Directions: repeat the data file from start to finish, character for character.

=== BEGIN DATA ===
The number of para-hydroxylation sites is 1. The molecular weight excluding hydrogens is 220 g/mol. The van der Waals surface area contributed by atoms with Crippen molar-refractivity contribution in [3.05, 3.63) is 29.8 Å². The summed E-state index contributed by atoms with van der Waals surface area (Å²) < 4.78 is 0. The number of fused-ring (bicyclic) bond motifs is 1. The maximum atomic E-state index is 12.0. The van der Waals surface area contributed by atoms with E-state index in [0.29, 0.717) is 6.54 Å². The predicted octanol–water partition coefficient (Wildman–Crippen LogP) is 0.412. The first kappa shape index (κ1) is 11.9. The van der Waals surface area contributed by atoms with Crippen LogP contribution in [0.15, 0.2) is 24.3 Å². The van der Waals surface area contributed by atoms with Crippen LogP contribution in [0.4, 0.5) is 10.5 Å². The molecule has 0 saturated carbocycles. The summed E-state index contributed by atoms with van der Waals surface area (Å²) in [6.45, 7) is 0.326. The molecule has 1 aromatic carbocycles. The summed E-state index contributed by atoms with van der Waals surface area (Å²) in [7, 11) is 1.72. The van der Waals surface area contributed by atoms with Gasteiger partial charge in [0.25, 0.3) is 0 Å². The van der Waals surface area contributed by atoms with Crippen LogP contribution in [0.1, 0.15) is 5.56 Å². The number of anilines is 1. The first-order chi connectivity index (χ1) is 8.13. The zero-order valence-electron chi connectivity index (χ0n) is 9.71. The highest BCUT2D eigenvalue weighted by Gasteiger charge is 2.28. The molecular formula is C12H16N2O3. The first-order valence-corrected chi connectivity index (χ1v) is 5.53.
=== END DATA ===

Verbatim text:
The number of para-hydroxylation sites is 1. The molecular weight excluding hydrogens is 220 g/mol. The van der Waals surface area contributed by atoms with Crippen molar-refractivity contribution in [3.05, 3.63) is 29.8 Å². The summed E-state index contributed by atoms with van der Waals surface area (Å²) < 4.78 is 0. The number of fused-ring (bicyclic) bond motifs is 1. The maximum atomic E-state index is 12.0. The van der Waals surface area contributed by atoms with E-state index in [0.29, 0.717) is 6.54 Å². The predicted octanol–water partition coefficient (Wildman–Crippen LogP) is 0.412. The first kappa shape index (κ1) is 11.9. The van der Waals surface area contributed by atoms with Crippen LogP contribution in [0.15, 0.2) is 24.3 Å². The van der Waals surface area contributed by atoms with Crippen LogP contribution in [0.4, 0.5) is 10.5 Å². The molecule has 0 saturated carbocycles. The summed E-state index contributed by atoms with van der Waals surface area (Å²) in [6.45, 7) is 0.326. The molecule has 1 aromatic carbocycles. The summed E-state index contributed by atoms with van der Waals surface area (Å²) in [7, 11) is 1.72. The van der Waals surface area contributed by atoms with Gasteiger partial charge in [0.25, 0.3) is 0 Å². The van der Waals surface area contributed by atoms with Crippen LogP contribution in [0.1, 0.15) is 5.56 Å². The number of anilines is 1. The first-order chi connectivity index (χ1) is 8.13. The zero-order valence-electron chi connectivity index (χ0n) is 9.71. The highest BCUT2D eigenvalue weighted by Gasteiger charge is 2.28. The molecular formula is C12H16N2O3. The first-order valence-corrected chi connectivity index (χ1v) is 5.53.